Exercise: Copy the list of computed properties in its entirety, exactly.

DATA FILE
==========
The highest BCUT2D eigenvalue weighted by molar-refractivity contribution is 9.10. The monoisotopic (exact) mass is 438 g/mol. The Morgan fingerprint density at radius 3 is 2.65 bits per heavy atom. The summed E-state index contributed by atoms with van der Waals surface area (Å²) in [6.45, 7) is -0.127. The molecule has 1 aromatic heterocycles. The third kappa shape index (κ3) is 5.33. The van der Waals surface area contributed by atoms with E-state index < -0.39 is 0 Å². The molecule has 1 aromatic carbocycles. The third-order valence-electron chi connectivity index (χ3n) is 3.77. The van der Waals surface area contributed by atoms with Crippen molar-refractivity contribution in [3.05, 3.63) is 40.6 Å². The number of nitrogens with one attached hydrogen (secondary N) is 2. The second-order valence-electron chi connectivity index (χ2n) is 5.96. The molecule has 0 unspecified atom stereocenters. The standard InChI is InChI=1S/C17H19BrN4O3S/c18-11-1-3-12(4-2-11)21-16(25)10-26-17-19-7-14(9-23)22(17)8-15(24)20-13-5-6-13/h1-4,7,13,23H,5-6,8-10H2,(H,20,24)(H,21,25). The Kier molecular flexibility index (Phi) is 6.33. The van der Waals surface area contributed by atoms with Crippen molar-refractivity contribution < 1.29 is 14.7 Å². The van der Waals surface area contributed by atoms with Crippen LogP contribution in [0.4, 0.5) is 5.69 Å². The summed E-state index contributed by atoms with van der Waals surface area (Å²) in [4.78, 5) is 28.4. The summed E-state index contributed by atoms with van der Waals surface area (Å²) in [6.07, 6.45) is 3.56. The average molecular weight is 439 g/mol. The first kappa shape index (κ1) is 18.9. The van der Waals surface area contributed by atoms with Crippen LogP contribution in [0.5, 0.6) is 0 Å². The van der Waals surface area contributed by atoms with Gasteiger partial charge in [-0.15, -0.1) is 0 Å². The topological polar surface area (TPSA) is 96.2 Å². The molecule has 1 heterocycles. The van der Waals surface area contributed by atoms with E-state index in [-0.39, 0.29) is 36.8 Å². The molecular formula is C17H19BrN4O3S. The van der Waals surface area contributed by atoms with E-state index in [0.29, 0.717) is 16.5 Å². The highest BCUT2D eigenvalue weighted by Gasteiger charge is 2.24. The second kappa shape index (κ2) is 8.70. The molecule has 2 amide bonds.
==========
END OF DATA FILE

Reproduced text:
The highest BCUT2D eigenvalue weighted by molar-refractivity contribution is 9.10. The monoisotopic (exact) mass is 438 g/mol. The Morgan fingerprint density at radius 3 is 2.65 bits per heavy atom. The summed E-state index contributed by atoms with van der Waals surface area (Å²) in [6.45, 7) is -0.127. The molecule has 1 aromatic heterocycles. The third kappa shape index (κ3) is 5.33. The van der Waals surface area contributed by atoms with E-state index < -0.39 is 0 Å². The molecule has 1 aromatic carbocycles. The third-order valence-electron chi connectivity index (χ3n) is 3.77. The van der Waals surface area contributed by atoms with Crippen molar-refractivity contribution in [3.05, 3.63) is 40.6 Å². The number of nitrogens with one attached hydrogen (secondary N) is 2. The second-order valence-electron chi connectivity index (χ2n) is 5.96. The molecule has 0 unspecified atom stereocenters. The standard InChI is InChI=1S/C17H19BrN4O3S/c18-11-1-3-12(4-2-11)21-16(25)10-26-17-19-7-14(9-23)22(17)8-15(24)20-13-5-6-13/h1-4,7,13,23H,5-6,8-10H2,(H,20,24)(H,21,25). The Kier molecular flexibility index (Phi) is 6.33. The van der Waals surface area contributed by atoms with Crippen molar-refractivity contribution < 1.29 is 14.7 Å². The van der Waals surface area contributed by atoms with Crippen LogP contribution in [0.4, 0.5) is 5.69 Å². The summed E-state index contributed by atoms with van der Waals surface area (Å²) in [4.78, 5) is 28.4. The summed E-state index contributed by atoms with van der Waals surface area (Å²) in [6.07, 6.45) is 3.56. The average molecular weight is 439 g/mol. The first kappa shape index (κ1) is 18.9. The van der Waals surface area contributed by atoms with Crippen LogP contribution in [0.5, 0.6) is 0 Å². The van der Waals surface area contributed by atoms with Gasteiger partial charge in [-0.15, -0.1) is 0 Å². The topological polar surface area (TPSA) is 96.2 Å². The molecule has 1 heterocycles. The van der Waals surface area contributed by atoms with E-state index in [-0.39, 0.29) is 36.8 Å². The molecular formula is C17H19BrN4O3S. The van der Waals surface area contributed by atoms with E-state index in [0.29, 0.717) is 16.5 Å². The highest BCUT2D eigenvalue weighted by Gasteiger charge is 2.24. The second kappa shape index (κ2) is 8.70. The molecule has 2 amide bonds.